• “I strive for two things in design: simplicity and clarity. Great design is born of those two things. I think that’s what we all want from design, and from business, from our work, even from our friendships.” – Lindon Leader
  • “The goal of design is greater simplicity.” – (anon. John Gruber?)

Car makers, please stop playing a marketing game. Or you will be left behind.

Like you already have been by Tesla.

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Drinking From A Firehose

We are past the tipping point of noise and volume.

Even if you keep your face buried in a screen at all times, you cannot keep up with the “noise”. Not even the most connected (or tuned-out, whichever term you prefer) teen can keep up with the deluge of information. The internet is no longer a place you can go to get information. It is no longer a passive thing. The internet now, or specifically services that run on it, “pushes” and feeds” and “notifies” us with constant information.

Also, it seems to me that we have reached the tipping point for volume of movies. It has become clear this year what was hinted at in recent years: there are so many movies that we simply cannot keep up. You and I remember when there were a handful of huge movies a year and a handful of huge stars.

Remember when a movie with Julia Roberts or Tom Hanks was the movie that everyone knew about, anticipated, went to see, talked about? Not any more.

This year, Hollywood saw a significant drop in revenue. And not because there were/are no good movies. There have been fantastic indie films, Hollywood big budget films, foreign films, online films. There are just too many.

The deluge of information and movies is like drinking from a firehose.

The noise and the volume show how desperate and how easily conditioned humans are. But what does it mean for us? I don’t know. But I’m sure it signals something.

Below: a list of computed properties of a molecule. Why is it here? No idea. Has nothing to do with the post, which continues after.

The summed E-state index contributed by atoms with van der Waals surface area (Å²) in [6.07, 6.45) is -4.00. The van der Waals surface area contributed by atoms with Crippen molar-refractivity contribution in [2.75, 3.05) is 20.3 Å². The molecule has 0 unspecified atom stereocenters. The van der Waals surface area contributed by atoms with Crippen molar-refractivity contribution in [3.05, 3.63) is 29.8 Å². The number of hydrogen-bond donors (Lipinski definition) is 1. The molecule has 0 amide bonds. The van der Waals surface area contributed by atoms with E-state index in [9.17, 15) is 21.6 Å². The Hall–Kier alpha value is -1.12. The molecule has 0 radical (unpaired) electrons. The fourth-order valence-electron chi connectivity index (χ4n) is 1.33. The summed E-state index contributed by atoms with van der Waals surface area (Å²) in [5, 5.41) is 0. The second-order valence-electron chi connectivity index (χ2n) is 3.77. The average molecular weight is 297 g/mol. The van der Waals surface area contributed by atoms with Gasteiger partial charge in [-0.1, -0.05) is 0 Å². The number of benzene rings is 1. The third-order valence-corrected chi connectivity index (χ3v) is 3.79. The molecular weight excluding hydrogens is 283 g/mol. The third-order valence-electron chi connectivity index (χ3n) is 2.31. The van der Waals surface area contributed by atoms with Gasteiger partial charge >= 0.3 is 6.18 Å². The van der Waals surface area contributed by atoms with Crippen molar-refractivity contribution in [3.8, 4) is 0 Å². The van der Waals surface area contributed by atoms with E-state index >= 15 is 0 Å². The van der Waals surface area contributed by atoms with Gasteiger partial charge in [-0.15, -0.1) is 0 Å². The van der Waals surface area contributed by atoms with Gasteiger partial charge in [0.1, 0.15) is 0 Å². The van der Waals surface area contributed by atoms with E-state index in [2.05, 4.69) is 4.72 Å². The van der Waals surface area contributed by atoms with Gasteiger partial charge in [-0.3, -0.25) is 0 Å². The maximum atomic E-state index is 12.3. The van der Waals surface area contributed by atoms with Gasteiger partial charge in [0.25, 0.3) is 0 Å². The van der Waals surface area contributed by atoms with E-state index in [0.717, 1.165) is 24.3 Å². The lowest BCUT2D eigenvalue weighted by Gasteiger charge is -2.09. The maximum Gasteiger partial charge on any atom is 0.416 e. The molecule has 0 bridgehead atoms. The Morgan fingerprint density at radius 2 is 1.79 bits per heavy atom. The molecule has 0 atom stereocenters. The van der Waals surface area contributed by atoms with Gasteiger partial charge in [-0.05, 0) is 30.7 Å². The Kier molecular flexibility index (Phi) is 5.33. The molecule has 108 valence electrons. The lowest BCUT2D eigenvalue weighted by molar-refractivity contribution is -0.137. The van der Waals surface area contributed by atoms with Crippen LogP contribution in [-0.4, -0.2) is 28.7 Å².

What I do know is that it also present opportunities. One opportunity I see is for someone who can sell (or preach, whichever term you prefer) peace, contentment, real happiness (not brief thrills). An example might be Sam Harris’ new book, Waking Up, in which he talks about spirituality apart from religion and why we seek happiness (or at least, not-pain) and how to meditate.

In any event, we can no longer see the trees for the forest; drinking from a firehose is blinding.

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My Predictions for the Future

On October 10, 2013, I spoke at Ignite Salem. The text of my speech I posted the day after I spoke. Here is the video of my presentation. Ignite requires that slides advance automatically—which is fun!—but which also means the speech and the slides might get out of sync.

What do you think of the topic?
(Feedback on the delivery is welcome too, of course.)

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Here are some books you should read

I updated my “Books Read” list. Ones with an asterisk by them mean I was blown away. Ones with two asterisks mean I was floored and have not stopped talking about them. Check out the list and add some titles to your reading list. If you don’t read much, now is a great time to start. Just read 20-30 minutes a day.